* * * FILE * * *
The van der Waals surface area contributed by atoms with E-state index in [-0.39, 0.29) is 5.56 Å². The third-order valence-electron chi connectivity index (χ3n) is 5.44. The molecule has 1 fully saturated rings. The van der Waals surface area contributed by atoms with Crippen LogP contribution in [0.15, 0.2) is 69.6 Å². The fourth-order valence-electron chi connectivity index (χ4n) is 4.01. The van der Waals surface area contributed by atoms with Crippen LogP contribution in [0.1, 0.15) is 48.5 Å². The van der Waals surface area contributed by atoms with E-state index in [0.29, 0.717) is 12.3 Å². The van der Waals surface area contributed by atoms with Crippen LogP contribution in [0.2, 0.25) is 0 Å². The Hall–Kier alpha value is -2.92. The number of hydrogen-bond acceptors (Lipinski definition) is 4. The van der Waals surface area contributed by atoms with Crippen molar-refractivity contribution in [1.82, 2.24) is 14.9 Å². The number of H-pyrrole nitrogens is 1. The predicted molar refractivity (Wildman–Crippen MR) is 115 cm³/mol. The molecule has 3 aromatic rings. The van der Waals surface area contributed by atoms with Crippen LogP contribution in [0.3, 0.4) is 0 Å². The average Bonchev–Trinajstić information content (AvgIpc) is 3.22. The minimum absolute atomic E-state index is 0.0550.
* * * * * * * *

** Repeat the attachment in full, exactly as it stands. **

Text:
The van der Waals surface area contributed by atoms with E-state index in [-0.39, 0.29) is 5.56 Å². The third-order valence-electron chi connectivity index (χ3n) is 5.44. The molecule has 1 fully saturated rings. The van der Waals surface area contributed by atoms with Crippen LogP contribution in [0.15, 0.2) is 69.6 Å². The fourth-order valence-electron chi connectivity index (χ4n) is 4.01. The van der Waals surface area contributed by atoms with Crippen LogP contribution in [0.1, 0.15) is 48.5 Å². The van der Waals surface area contributed by atoms with E-state index in [0.29, 0.717) is 12.3 Å². The van der Waals surface area contributed by atoms with Crippen LogP contribution in [0.2, 0.25) is 0 Å². The Hall–Kier alpha value is -2.92. The number of hydrogen-bond acceptors (Lipinski definition) is 4. The van der Waals surface area contributed by atoms with Crippen molar-refractivity contribution in [1.82, 2.24) is 14.9 Å². The number of H-pyrrole nitrogens is 1. The predicted molar refractivity (Wildman–Crippen MR) is 115 cm³/mol. The molecule has 3 aromatic rings. The van der Waals surface area contributed by atoms with Crippen LogP contribution in [0.3, 0.4) is 0 Å². The average Bonchev–Trinajstić information content (AvgIpc) is 3.22. The minimum absolute atomic E-state index is 0.0550.